As impressive as this effort was, the follow up of driving the Austrians out of Lombardy, defeating reinforcement armies sent from Austria and forcing an Austrian surrender by exposing Vienna – something Napoleon’s superiors tried to dissuade him from attempting as they considered it impossible – was equally brilliant. Marshall-Cornwall argues that this may have been Napoleon’s most brilliant campaign of his life, though again he stresses that it was not achieved with luck or genius but by applying the lessons of experience from those Napoleon had studied.
After an Egyptian adventure and rise to the consulship, Napoleon has to reconquer the ground he won in Italy, after it falls in his absence, against an enemy that is wiser to his tactics. Marshall-Cornwall is reluctant to criticise Napoleon, especially since he won the campaign, but this time Napoleon’s success relied more on luck than previously. Marshall-Cornwall points out the audacious risks Napoleon took, the many soldiers abandoned to their fate and the fact that a more competent adversary may have punished Napoleon’s errors more severely.
By 1805, Marshall-Cornwall argues that Napoleon is entering the zenith of his career. With Britain, Austria and Russia now in an awkward coalition against him, Napoleon must act quickly or face the destruction of his Empire. Victories at Ulm and Austerlitz achieved this. Again, Napoleon used speed to out manoeuvre the enemy, he anticipated the enemy’s strategies, induced them to attack his strengths while exposing themselves and took advantage of their mistakes. Marshall-Cornwall considers this campaign to be Napoleon’s masterpiece. But there were also heavy costs involved and, when Napoleon delegated to his other commanders, there were signs that their abilities were not up to the standard of their Emperor.
It is a recurring theme throughout the book – the failure of Napoleon to train his subordinates in his methods so as to trust them with command. At the same time, Napoleon repeatedly gave positions of authority to family or political connections, like a feudal king, rather than promote men on merit.
An uneasy period of peace is broken by Prussian and then Russian aggression against the French. Though Napoleon defeated both threats; despite terrible conditions, no knowledge of the battlefields or of the enemy’s plans; the victories come with heavy casualties and Napoleon seems more desperate for a lasting peace.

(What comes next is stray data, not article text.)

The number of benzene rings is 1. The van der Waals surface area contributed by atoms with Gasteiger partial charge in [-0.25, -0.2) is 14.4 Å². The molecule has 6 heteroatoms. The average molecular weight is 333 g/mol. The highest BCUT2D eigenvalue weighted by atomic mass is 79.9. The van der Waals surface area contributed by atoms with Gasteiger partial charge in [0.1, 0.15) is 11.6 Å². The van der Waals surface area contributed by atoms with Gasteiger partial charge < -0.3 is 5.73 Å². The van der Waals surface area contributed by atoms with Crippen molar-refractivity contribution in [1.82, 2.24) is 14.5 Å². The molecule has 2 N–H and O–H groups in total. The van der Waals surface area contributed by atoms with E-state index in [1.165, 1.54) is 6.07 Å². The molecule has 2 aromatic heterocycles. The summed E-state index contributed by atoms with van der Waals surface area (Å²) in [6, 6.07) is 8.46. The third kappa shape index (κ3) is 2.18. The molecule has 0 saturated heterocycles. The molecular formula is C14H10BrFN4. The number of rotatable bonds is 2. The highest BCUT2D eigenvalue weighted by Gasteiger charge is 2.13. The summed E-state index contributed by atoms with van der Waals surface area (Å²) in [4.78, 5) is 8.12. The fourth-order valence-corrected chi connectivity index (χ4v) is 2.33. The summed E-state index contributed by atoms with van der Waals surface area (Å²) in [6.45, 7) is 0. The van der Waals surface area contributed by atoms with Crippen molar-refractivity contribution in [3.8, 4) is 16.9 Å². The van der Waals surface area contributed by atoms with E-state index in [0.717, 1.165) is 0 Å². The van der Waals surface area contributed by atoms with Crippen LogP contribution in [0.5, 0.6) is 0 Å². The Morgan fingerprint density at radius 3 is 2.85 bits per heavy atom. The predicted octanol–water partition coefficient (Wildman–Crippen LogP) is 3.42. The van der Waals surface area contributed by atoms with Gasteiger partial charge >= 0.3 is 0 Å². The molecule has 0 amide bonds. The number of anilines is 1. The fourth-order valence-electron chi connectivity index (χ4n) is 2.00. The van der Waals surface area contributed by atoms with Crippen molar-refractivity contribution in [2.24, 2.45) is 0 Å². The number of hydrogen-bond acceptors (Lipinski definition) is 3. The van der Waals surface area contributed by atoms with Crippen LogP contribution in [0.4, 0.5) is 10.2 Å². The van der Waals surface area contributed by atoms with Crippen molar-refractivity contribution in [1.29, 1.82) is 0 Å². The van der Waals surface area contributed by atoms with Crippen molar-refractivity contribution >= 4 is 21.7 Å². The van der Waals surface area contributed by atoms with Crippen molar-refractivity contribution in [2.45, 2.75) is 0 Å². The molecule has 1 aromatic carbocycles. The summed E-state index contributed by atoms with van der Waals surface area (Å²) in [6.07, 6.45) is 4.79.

Napoleon is now the most powerful dictator on the continent since Charlemagne. But Marshall-Cornwall describes his empire as an upside-down pyramid – it all hinged on the abilities of one man. A man who was increasingly losing touch with reality; hypnotised by his own success, believing himself infallible and not giving credit to the ineptitude of his adversaries. It could only go one way from here.
What proceeds sounds like a prelude to the two World Wars of the twentieth century, with the French in the place of Germany as the central power facing a war on two fronts. Napoleon seems to have underestimated Spanish resolve when they begin open revolt aided by the British, including a certain Arthur Wellesley. The French in Spain appear to be headed for victory whenever Napoleon is present to lead them personally, but they seem headed for defeat whenever he leaves to fight elsewhere. Napoleon’s mistrust of his subordinates, resulting in a policy of appointing Marshals not on the basis of their strategic ability but on the zeal with which carry out his orders, means that he must micromanage everything but the war has become too large for him to do that.
In the east, outnumbered by the Austrians and unable to withdraw troops from Spain, Napoleon is forced to break his own maxims and fight a reactionary defensive war. Yet, in what Marshall-Cornwall calls a striking example of Napoleon’s genius, he devises a plan that turns almost certain defeat into victory and captures Vienna again. But defeating the Austrian army in the field proves difficult. Fierce fighting with heavy casualties when trying to cross the Danube results in Napoleon’s first real defeat. Austrians have also taken heavy losses and Napoleon readily accepts when they offer peace.
Napoleon’s invasion of Russia is one of the most analysed campaigns in history – the unpredictable weather, dysentery, costly delays, stretched supply lines, Napoleon’s health problems and inability to draw Russians into a decisive battle and the disastrous retreat through a Russian winter – have been well covered multiple times. But Marshall-Cornwall stresses the importance of seeing the Russian campaign in the larger context of France’s troubles in Spain and Russia’s war against the Turks. Though Marshall-Cornwall does not go that far, the parallels to the Second World War are there to be interpreted.
The Army of Spain was also doomed to destruction and the Emperor had fallen between two stools.
Though his invincibility was tarnished, Napoleon was far from done. With fresh conscripts, Napoleon wins successive battles to halt the allied advance westward and strike them in retreat. In what the author considers to be his biggest blunder; Napoleon signs an armistice which Marshall-Cornwall argues was more advantageous to the allies than the French.